My Lovebirds’ Adventure
by Jezebel Myschka
I used to have a pair of turquoise blue, grey and black masked
lovebirds, called Bibby and Bobby. They sat together all day long,
preening each other, and were never separated for very long, even when
they were in my community aviary. However, circumstances changed, and my
aviary birds were all sold and the aviary dismantled, but I kept the two
masked lovebirds in a fairly large cage, outside under the pergola. They
weren’t bothered about flying around, so didn’t mind being contained in
a cage. However, I still provided them with a breeding box in the hope
that they would actually mate. They had several attempts, but the eggs
never hatched out. After several years, unfortunately one of the
lovebirds died, and I was given another green peach-faced lovebird by a
friend, who had lost his partner too and was lonely, I named him Bobby
too, like his predecessor.
After an initial wariness between the two birds, they soon became firm
friends and cuddled up together in the nesting box most of the time.
Being different breeds of lovebirds, I was quite surprised to find that
they actually produced eggs. I wondered if the eggs would in fact hatch,
and if so what their progeny would look like. Some four weeks later, one
chick emerged, all spiky and ugly, as baby birds are. The remainder of
the eggs did not hatch, which was probably a good thing, as the nesting
box wasn’t very big. Baby was another peach-faced lovebird, a different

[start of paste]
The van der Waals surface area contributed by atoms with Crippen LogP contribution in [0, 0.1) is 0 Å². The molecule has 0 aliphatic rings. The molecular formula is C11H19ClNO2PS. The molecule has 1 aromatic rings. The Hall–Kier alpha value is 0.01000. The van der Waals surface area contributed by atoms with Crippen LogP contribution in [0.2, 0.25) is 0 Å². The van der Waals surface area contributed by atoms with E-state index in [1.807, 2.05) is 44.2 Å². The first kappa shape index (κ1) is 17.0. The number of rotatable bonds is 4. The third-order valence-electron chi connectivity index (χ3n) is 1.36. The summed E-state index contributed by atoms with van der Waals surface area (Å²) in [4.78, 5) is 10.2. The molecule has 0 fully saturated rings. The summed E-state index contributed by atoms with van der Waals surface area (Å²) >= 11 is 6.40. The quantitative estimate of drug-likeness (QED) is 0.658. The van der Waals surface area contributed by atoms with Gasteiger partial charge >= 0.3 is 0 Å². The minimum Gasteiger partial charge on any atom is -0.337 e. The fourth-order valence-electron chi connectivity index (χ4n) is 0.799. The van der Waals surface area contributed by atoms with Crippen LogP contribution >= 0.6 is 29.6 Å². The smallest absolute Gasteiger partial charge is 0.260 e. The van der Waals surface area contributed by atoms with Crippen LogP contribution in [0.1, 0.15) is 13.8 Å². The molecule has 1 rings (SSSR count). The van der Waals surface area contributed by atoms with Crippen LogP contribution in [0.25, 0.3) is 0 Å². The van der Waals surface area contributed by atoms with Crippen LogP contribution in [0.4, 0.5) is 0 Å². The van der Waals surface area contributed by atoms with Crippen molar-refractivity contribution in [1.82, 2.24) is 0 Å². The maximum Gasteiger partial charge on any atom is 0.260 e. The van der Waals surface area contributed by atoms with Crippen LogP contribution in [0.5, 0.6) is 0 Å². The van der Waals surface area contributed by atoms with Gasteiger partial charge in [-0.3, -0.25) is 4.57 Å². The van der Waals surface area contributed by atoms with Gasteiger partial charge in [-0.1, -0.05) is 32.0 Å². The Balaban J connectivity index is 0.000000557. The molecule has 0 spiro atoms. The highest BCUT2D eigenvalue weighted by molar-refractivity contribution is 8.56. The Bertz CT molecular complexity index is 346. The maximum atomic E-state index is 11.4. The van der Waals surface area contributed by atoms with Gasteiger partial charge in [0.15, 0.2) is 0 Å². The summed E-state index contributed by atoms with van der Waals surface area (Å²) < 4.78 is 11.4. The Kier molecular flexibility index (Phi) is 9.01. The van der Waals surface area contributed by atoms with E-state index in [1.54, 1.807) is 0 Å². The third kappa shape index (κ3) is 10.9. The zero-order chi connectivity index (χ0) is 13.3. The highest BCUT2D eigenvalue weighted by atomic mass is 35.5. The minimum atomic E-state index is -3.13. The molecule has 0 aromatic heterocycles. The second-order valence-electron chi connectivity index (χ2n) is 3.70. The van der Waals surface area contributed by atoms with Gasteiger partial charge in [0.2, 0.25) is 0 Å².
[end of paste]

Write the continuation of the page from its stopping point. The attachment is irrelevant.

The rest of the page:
colour from her dad, but with a definite hint of masked lovebird around
the eyes. So now I had Bibby, Bobby, and Babby!
The parents were very good. Mum rarely left the nest, and dad sat on a
perch outside feeding mum, who in turn fed their offspring. Soon Babby
was ready to take her maiden flight. But she was a stroppy bird and
commandeered the nesting box for ever more after that, so mum and dad
had to sit outside, until I bought a second nesting box for them.
Life for the little family continued in harmony for a few years. Bibby
and Bobby still sat together, preening each other lovingly, while Babby
used to perform all sorts of acrobats and somersaults around the cage.
She didn’t appear to be lonely.
One hot summer’s day, I had hung a birdbath full of water on the door of
the cage, as I had done many times before. I’m not sure how it happened,
but I heard a crash and a squawk. I dashed outside, to see two of the
lovebirds flying into the trees in my garden, where they sat shrieking
away. Luckily Babby had flown under the enclosed pergola, and I quickly
managed to catch her with my bird net and pop her back into the cage.
The bird bath lay on the floor where it had landed when it had fallen
Now how was I to catch mum and dad lovebirds, who were sitting in the
ash trees down the end of my garden, shrieking away to Babby in the
cage, who was of course shrieking back? I fortunately had another small
cage, which I placed in front of the original cage on the stand under
the pergola, with food inside and the door open, in the hope that mum